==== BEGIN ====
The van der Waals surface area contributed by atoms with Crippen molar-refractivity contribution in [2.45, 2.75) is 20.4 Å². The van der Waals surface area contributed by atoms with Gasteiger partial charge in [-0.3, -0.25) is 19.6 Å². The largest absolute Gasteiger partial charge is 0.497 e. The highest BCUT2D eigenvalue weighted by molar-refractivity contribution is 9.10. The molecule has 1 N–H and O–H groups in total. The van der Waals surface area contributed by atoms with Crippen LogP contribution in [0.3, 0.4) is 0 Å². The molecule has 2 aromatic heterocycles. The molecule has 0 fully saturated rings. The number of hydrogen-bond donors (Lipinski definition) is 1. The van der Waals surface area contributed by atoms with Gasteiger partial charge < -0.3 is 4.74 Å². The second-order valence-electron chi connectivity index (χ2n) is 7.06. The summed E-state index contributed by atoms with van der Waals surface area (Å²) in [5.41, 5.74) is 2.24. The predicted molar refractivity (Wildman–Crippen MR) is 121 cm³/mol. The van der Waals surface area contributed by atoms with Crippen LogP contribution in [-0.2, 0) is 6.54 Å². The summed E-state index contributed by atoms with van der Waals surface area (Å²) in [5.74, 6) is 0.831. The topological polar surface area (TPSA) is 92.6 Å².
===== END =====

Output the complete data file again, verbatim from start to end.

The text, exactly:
The van der Waals surface area contributed by atoms with Crippen molar-refractivity contribution in [2.45, 2.75) is 20.4 Å². The van der Waals surface area contributed by atoms with Gasteiger partial charge in [-0.3, -0.25) is 19.6 Å². The largest absolute Gasteiger partial charge is 0.497 e. The highest BCUT2D eigenvalue weighted by molar-refractivity contribution is 9.10. The molecule has 1 N–H and O–H groups in total. The van der Waals surface area contributed by atoms with Crippen LogP contribution in [0.3, 0.4) is 0 Å². The molecule has 2 aromatic heterocycles. The molecule has 0 fully saturated rings. The number of hydrogen-bond donors (Lipinski definition) is 1. The van der Waals surface area contributed by atoms with Gasteiger partial charge < -0.3 is 4.74 Å². The second-order valence-electron chi connectivity index (χ2n) is 7.06. The summed E-state index contributed by atoms with van der Waals surface area (Å²) in [5.41, 5.74) is 2.24. The predicted molar refractivity (Wildman–Crippen MR) is 121 cm³/mol. The van der Waals surface area contributed by atoms with Crippen LogP contribution in [-0.2, 0) is 6.54 Å². The summed E-state index contributed by atoms with van der Waals surface area (Å²) in [5.74, 6) is 0.831. The topological polar surface area (TPSA) is 92.6 Å².